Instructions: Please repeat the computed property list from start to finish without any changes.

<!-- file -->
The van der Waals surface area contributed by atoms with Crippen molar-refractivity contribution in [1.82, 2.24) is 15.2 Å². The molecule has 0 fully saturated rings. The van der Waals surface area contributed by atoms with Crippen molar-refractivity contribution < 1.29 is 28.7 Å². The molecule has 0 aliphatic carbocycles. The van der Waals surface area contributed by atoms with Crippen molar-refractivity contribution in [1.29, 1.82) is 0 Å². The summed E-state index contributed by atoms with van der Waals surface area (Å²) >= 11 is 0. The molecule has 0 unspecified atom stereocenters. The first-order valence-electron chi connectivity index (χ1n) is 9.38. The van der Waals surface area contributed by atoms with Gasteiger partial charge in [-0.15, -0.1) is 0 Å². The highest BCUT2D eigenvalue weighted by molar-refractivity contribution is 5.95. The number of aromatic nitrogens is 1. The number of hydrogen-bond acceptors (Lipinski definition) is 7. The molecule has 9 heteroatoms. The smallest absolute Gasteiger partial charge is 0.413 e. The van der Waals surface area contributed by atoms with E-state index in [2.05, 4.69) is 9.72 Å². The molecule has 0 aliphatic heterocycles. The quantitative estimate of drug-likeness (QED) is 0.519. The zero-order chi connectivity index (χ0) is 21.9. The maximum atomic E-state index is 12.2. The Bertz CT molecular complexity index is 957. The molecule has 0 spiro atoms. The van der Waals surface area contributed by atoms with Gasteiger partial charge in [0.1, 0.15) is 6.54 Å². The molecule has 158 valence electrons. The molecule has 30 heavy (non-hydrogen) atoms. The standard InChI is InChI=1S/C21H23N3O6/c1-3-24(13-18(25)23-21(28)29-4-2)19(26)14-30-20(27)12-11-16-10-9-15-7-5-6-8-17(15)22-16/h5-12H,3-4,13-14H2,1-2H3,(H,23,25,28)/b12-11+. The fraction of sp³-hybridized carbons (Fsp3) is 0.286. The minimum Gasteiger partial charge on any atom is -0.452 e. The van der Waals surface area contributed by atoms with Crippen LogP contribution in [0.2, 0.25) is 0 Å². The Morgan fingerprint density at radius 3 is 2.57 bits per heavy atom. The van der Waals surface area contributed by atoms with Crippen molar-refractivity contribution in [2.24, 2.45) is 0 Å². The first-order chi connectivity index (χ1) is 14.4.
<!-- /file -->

The van der Waals surface area contributed by atoms with Crippen molar-refractivity contribution in [1.82, 2.24) is 15.2 Å². The molecule has 0 fully saturated rings. The van der Waals surface area contributed by atoms with Crippen molar-refractivity contribution < 1.29 is 28.7 Å². The molecule has 0 aliphatic carbocycles. The van der Waals surface area contributed by atoms with Crippen molar-refractivity contribution in [1.29, 1.82) is 0 Å². The summed E-state index contributed by atoms with van der Waals surface area (Å²) >= 11 is 0. The molecule has 0 unspecified atom stereocenters. The first-order valence-electron chi connectivity index (χ1n) is 9.38. The van der Waals surface area contributed by atoms with Gasteiger partial charge in [-0.15, -0.1) is 0 Å². The highest BCUT2D eigenvalue weighted by molar-refractivity contribution is 5.95. The number of aromatic nitrogens is 1. The number of hydrogen-bond acceptors (Lipinski definition) is 7. The molecule has 9 heteroatoms. The smallest absolute Gasteiger partial charge is 0.413 e. The van der Waals surface area contributed by atoms with E-state index in [2.05, 4.69) is 9.72 Å². The molecule has 0 aliphatic heterocycles. The quantitative estimate of drug-likeness (QED) is 0.519. The zero-order chi connectivity index (χ0) is 21.9. The maximum atomic E-state index is 12.2. The Bertz CT molecular complexity index is 957. The molecule has 0 spiro atoms. The van der Waals surface area contributed by atoms with Gasteiger partial charge in [0.1, 0.15) is 6.54 Å². The molecule has 158 valence electrons. The molecule has 30 heavy (non-hydrogen) atoms. The standard InChI is InChI=1S/C21H23N3O6/c1-3-24(13-18(25)23-21(28)29-4-2)19(26)14-30-20(27)12-11-16-10-9-15-7-5-6-8-17(15)22-16/h5-12H,3-4,13-14H2,1-2H3,(H,23,25,28)/b12-11+. The fraction of sp³-hybridized carbons (Fsp3) is 0.286. The minimum Gasteiger partial charge on any atom is -0.452 e. The van der Waals surface area contributed by atoms with Crippen LogP contribution in [0.2, 0.25) is 0 Å². The Morgan fingerprint density at radius 3 is 2.57 bits per heavy atom. The van der Waals surface area contributed by atoms with Crippen molar-refractivity contribution in [2.24, 2.45) is 0 Å². The first-order chi connectivity index (χ1) is 14.4.